Eliminating the trigger for polymorphic ventricular tachycardia
Radiofrequency catheter ablation after unsuccessful treatment with an ICD

Eliminating the trigger for polymorphic ventricular tachycardia

Case Report
Cardiovasc Med. 2018;21(10):256-258

Department of Cardiology, University Heart Centre Zurich, Switzerland

Published on 17.10.2018

A 60-year-old female patient was referred to our hospital because of recurrent syncope. The resting 12-lead ECG showed sinus rhythm with left bundle branch block and a high burden of monomorphic single premature ventricular beats (PVCs).

Clinical case

A 60-year-old female patient was referred to our hospital with a worsening history of palpitations and recurrent unprovoked syncopes. She denied dyspnoea and chest pain. Her medical history was remarkable for mild arterial hypertension, dyslipidaemia and depression, well controlled by her current medication, which she had taken for many years (atorvastatin, losartan, acetyl salicylic acid, fluoxetine). Family history was negative for cardiomyopathies/channelopathies and premature sudden cardiac death. 
On clinical examination the patient appeared in good general condition. She was normotensive; heart and lung auscultation were normal without any sign of heart failure. Except for a mildly elevated C-reactive protein (47 mg/l) of unknown origin, laboratory values including serum potassium and magnesium were within normal limits. The resting 12-lead ECG showed sinus rhythm with left bundle branch block and a high burden of monomorphic premature ventricular beats (PVCs; fig. 1A). A transthoracic echocardiogram (TTE) and cardiac magnetic resonance imaging (MRI) ruled out structural heart disease, and absence of relevant ischaemic heart disease was confirmed by coronary angiography. Telemetry revealed repeated episodes of polymorphic ventricular tachycardia (VT) triggered by a monomorphic PVC (fig. 1B) causing (pre)syncope. Because of sustained polymorphic VT and syncope, the ­patient underwent implantation of a secondary prevention subcutaneous implantable cardioverter ­defibrillator (S-ICD; a structurally normal heart, only poly­morphic VT without an indication for ATP and no bradycardia pacing indication) and was discharged on bisoprolol 10 mg/day.
Figure 1A: Clinical monomorphic PVC (blue arrow, sweep speed 100 mm/s) that was targeted with catheter ablation. The intrinsic QRS complex during sinus rhythm (red arrow) shows complete left bundle branch block.
Figure 1B: Clinical PVCs (black arrows, sweep speed 25mm/s) leading to long-short R-R sequences and induction of polymorphic VT during telemetry monitoring. Polymorphic VT correlated with clinical symptoms of the patient.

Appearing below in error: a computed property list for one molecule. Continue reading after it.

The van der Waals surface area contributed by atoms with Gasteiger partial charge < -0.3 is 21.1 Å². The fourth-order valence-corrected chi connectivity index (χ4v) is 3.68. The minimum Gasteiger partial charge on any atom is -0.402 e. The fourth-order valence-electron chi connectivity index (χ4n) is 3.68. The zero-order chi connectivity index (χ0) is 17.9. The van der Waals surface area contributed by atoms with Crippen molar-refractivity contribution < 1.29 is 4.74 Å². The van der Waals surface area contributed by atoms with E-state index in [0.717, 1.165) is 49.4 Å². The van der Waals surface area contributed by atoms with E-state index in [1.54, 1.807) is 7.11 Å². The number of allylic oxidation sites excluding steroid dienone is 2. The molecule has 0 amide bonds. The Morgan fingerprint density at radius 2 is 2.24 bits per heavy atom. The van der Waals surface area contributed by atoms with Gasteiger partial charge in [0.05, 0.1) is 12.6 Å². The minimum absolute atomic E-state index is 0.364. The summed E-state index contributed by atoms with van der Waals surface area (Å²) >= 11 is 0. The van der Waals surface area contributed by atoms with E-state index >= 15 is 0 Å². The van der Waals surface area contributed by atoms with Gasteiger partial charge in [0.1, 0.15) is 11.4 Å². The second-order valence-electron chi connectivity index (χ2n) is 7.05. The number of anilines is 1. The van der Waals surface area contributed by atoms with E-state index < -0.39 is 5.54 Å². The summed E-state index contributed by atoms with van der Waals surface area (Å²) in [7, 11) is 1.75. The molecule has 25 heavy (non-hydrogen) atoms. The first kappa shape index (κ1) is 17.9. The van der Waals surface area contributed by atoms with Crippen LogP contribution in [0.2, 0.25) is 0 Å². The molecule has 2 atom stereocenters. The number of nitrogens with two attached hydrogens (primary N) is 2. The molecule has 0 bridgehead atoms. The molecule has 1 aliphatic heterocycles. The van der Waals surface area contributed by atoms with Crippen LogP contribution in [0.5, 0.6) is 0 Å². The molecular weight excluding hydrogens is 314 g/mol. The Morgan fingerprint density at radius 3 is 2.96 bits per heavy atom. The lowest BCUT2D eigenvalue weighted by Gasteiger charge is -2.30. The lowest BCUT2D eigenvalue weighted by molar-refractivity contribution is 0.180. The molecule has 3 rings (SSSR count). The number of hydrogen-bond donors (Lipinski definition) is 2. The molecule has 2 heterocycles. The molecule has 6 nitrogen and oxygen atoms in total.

In the following weeks, she was referred to our hospital several times because of repeated ICD shocks, which were always triggered by monomorphic PVCs with long-short R-R sequences prior to polymorphic VT. A 24-hour Holter ECG revealed 34 000 monomorphic PVCs. Therefore, we decided to perform radiofrequency catheter ablation targeting the monomorphic PVC that potentially triggered polymorphic VT. Since the origin of the PVCs was suspected to be close to the anterior part of the mitral annulus of the left ventricle (LV; right bundle branch block morphology, positive QRS in V1–V6, inferior axis, notched and broad QRS), we first mapped the distal coronary sinus with a steerable unidirectional (D-curve) 7.5 F Navistar ThermoCool ablation catheter using CARTO as an electroanatomical mapping system (Biosense Webster, Diamond Bar, CA). A good pace map (QRS match in 11 out of 12 leads) was noted in the suspect region within the distal coronary sinus (fig. 2A, coronary sinus in grey), suggesting an epi­cardial/intramural origin of the PVCs. However, ablation within this region with 20–25 W (fig. 2A, pink dots in the coronary sinus) did not abolish the PVCs. Therefore, we performed a single anteroinferior transseptal puncture guided by fluoroscopy with a BRK-1 needle and a 8.5F SL1 sheath (Abbott, formerly St. Jude Medical, St. Paul, MN), and antegradely mapped the endocardial site of the LV (fig. 2A, LV in green). Endocardial mapping in the LV at the anterior mitral annulus using the reverse S-curve technique described by F. Ouyang et al. in 2014 ([1]; fig. 2B) revealed, in close proximity to the ablated region in the distal coronary sinus (fig. 2A, pink dots), the earliest bipolar local activation (20 ms) on the ablation catheter during PVC as compared with the onset of the QRS complex in the 12-lead surface ECG and a QS pattern on the unipolar electrogram (fig. 3A). Ablation at this site (fig. 2A, purple point) abolished the clinical PVC after 2 seconds (fig. 3B). The area was ablated with 30–35 W for 90 seconds in total. The periprocedural course was uneventful. ECG and Holter monitoring at 3, 6 and 12 months did not reveal any PVC, and no ICD discharges have occurred since ablation. The patient has been free from any cardiovascular symptoms since then.